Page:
The lack of humidity means -20° F only feels like -5° F. If the wind doesn’t blow.
People who call animals “critters.”
Seeing people skiing in their Carhartt overalls.
People who say, “If you don’t like the weather, wait 5 minutes, it will change.”
Driving for hours on a highway in the middle of the night and not passing a single car.
Not every town has a grocery store, but every town does have a taxidermist.
Beers named Pigs Ass Porter, Trout Slayer, Moose Drool, Sharptail Pale Ale, and Scape Goat.
The endless row of Grade A beef at every grocery store.
Bird Tail Butte.
People who are still genuinely concerned about “losing their way of life.”
The multiple meanings and frequent use of the phrase, “You betcha.”
Living in the last place destroyed by aliens or infected with an epidemic in most movies.
Hunting knives are a fashion accessory.
Camping beneath a large moon in the Bob Marshall Wilderness.
High leggings and long mullets.
Leaves turning golden yellow on groves of quaking aspen trees.
Stop signs riddled with bird shot holes.
Fly fishing in the fall.
Fur, feathers, and fleece.
Camping at Slippery Ann with the sound of elk bugling and coyotes howling all around you.
The good people of White Sulphur Springs.
A state legislature that only meets for two months every other year.
Living with the risk oc coming face-to-face with a grizzly bear, mountain lion, and/or rattlesnake every single day.
When the first cold snap of the year chases the tourists out of Glacier National Park.
The fact that the 8th largest city in the 4th largest state only has 8000 people.
A hot August sun and low humidity.
Parking under an irrigation unit in a field to wash your rig.
Watching coffee making become an art form.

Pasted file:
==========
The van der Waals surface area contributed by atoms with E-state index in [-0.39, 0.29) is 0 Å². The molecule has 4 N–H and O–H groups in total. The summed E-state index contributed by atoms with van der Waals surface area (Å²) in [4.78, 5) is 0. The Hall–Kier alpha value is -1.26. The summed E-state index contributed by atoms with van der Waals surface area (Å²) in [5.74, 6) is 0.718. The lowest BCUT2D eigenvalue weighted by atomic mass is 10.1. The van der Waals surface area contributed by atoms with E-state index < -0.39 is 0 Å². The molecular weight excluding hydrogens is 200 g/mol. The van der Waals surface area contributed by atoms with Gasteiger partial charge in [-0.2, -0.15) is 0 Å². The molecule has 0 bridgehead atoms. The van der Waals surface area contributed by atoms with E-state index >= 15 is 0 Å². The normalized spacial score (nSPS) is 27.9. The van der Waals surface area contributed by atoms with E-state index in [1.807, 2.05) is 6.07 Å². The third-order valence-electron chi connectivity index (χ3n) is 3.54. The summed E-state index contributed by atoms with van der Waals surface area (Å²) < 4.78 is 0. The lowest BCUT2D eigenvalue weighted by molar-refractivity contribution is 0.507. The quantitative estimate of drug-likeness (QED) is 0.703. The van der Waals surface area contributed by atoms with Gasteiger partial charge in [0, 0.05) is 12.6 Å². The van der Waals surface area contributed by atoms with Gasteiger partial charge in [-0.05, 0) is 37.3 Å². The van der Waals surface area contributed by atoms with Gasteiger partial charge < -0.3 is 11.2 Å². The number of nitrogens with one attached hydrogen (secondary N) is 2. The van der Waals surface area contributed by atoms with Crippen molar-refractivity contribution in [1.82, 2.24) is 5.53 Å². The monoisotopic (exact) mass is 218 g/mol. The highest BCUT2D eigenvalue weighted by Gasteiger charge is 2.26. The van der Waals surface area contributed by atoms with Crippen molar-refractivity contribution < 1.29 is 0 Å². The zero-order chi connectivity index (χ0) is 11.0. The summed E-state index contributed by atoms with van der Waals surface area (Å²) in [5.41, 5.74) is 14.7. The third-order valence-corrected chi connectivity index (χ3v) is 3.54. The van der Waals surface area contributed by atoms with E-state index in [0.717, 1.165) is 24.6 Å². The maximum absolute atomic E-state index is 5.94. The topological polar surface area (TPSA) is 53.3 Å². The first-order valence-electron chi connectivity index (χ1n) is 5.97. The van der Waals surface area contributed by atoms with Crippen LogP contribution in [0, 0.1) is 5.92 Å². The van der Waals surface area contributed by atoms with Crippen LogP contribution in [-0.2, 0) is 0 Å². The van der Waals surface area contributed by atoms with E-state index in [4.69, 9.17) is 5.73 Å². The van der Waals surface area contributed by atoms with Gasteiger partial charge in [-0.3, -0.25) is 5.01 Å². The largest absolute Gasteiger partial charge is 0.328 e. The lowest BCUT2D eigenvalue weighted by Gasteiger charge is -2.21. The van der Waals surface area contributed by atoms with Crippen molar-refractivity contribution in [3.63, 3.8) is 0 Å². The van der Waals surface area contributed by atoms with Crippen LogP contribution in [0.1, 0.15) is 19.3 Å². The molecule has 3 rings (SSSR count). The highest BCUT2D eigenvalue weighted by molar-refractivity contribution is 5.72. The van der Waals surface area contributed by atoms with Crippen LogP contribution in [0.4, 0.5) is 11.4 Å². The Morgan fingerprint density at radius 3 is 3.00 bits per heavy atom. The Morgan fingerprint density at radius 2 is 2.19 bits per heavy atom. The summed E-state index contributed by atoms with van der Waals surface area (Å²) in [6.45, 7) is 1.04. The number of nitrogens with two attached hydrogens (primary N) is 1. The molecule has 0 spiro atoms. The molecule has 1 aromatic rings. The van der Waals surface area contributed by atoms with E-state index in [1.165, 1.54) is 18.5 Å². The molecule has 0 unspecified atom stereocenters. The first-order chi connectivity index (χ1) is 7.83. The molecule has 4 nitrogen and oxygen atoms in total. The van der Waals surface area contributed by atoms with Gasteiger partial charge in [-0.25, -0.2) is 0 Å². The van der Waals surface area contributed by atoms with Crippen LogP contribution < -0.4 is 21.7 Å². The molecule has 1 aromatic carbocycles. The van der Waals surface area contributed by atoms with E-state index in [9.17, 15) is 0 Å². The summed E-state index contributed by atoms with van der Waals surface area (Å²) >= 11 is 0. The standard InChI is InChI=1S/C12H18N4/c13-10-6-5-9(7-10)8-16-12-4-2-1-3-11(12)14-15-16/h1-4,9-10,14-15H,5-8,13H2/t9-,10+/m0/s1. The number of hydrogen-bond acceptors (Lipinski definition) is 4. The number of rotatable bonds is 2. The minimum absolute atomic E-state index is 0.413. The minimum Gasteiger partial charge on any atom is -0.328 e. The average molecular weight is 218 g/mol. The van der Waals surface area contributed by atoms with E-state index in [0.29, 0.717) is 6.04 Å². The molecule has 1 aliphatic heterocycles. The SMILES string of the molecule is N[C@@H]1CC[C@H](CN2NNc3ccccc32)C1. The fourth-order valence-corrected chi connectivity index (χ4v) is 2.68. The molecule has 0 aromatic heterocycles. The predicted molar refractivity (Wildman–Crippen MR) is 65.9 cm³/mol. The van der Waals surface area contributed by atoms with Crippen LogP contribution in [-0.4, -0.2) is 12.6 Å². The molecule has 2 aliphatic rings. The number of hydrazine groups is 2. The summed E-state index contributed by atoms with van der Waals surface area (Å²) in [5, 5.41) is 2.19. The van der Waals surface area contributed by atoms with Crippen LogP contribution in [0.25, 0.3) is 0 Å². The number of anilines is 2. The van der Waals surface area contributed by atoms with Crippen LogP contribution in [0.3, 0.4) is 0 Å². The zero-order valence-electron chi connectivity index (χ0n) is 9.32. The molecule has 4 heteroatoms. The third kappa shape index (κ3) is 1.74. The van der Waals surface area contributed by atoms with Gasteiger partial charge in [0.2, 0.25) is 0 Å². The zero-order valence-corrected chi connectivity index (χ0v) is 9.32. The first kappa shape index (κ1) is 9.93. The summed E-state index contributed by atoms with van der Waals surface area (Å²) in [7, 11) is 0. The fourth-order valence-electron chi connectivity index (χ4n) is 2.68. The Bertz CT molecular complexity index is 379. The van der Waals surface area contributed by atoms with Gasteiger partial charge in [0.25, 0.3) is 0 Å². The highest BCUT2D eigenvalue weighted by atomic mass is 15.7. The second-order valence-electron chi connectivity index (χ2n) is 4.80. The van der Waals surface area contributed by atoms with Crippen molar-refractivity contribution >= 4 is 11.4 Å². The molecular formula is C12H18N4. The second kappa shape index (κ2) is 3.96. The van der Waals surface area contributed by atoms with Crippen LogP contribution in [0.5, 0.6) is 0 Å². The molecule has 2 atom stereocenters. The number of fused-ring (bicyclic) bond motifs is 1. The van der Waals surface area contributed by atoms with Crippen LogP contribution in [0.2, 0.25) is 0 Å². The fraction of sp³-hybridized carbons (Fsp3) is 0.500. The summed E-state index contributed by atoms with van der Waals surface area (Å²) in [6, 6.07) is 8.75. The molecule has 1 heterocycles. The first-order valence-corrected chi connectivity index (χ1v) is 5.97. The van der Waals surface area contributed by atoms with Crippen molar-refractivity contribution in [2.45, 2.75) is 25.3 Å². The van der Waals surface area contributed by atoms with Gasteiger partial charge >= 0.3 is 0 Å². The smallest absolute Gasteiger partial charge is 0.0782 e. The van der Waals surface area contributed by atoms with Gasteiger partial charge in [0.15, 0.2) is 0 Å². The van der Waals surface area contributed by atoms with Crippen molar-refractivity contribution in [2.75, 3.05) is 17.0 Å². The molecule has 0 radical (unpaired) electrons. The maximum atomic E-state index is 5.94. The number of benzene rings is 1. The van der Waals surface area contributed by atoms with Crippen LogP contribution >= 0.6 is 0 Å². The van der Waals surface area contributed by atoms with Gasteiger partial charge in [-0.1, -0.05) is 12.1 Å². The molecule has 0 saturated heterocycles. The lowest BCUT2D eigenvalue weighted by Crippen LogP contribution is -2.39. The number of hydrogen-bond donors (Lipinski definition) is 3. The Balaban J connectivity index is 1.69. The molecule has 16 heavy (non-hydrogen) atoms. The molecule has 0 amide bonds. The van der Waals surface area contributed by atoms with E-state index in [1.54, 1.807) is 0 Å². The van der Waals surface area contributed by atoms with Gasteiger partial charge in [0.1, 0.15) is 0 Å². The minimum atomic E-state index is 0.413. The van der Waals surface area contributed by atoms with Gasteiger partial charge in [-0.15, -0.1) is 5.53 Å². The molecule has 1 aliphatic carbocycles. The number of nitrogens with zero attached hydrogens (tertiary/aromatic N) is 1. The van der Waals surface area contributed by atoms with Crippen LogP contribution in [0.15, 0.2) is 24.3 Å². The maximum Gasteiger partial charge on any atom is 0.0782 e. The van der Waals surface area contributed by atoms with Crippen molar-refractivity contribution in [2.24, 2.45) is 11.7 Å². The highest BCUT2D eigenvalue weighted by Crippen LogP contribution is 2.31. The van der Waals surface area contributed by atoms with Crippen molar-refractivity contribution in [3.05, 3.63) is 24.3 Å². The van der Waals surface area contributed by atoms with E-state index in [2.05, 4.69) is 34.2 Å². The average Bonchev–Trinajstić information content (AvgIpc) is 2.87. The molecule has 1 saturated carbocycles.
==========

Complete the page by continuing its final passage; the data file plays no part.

That last hop gophers make as they dart across the road.
Legions of Harley Davidson’s passing through on their way to Sturgis.
Golden wheat dancing in a stiff wind moving like waves on an ocean.
Being bit by a Jurassic Park-sized mosquito and living to tell about it.
The Missouri River breaks.
Dipping your feet in Swiftcurrent Lake in the shadow of Mount Grinnell.
Fields full of large round bales.
Reaching the top of Logan Pass before the sun comes up (and before the tourists arrive).
When someone calls a pronghorn antelope a “speed goat.”
The first glimpse of mountains after driving across the large open prairie.
Snow capped mountains in the middle of summer.
Still seeing remnants of sunlight at 11 o’clock at night in the middle of summer.
Warm camp fires and bright starlit skies.
Driving the Beartooth Highway, white knuckles and all.
Roads with no names.
The large, endless sky.
Cowboys who still ride horse and rope cattle instead of using chutes and branding tables.
The start of rodeo season.
Snow that falls in May.
Seeing black Angus cattle on the flat, wide open prairie as far as the eyes can see.
Playing slalom with cow patties while driving on rural roads.
Beautiful women on horseback.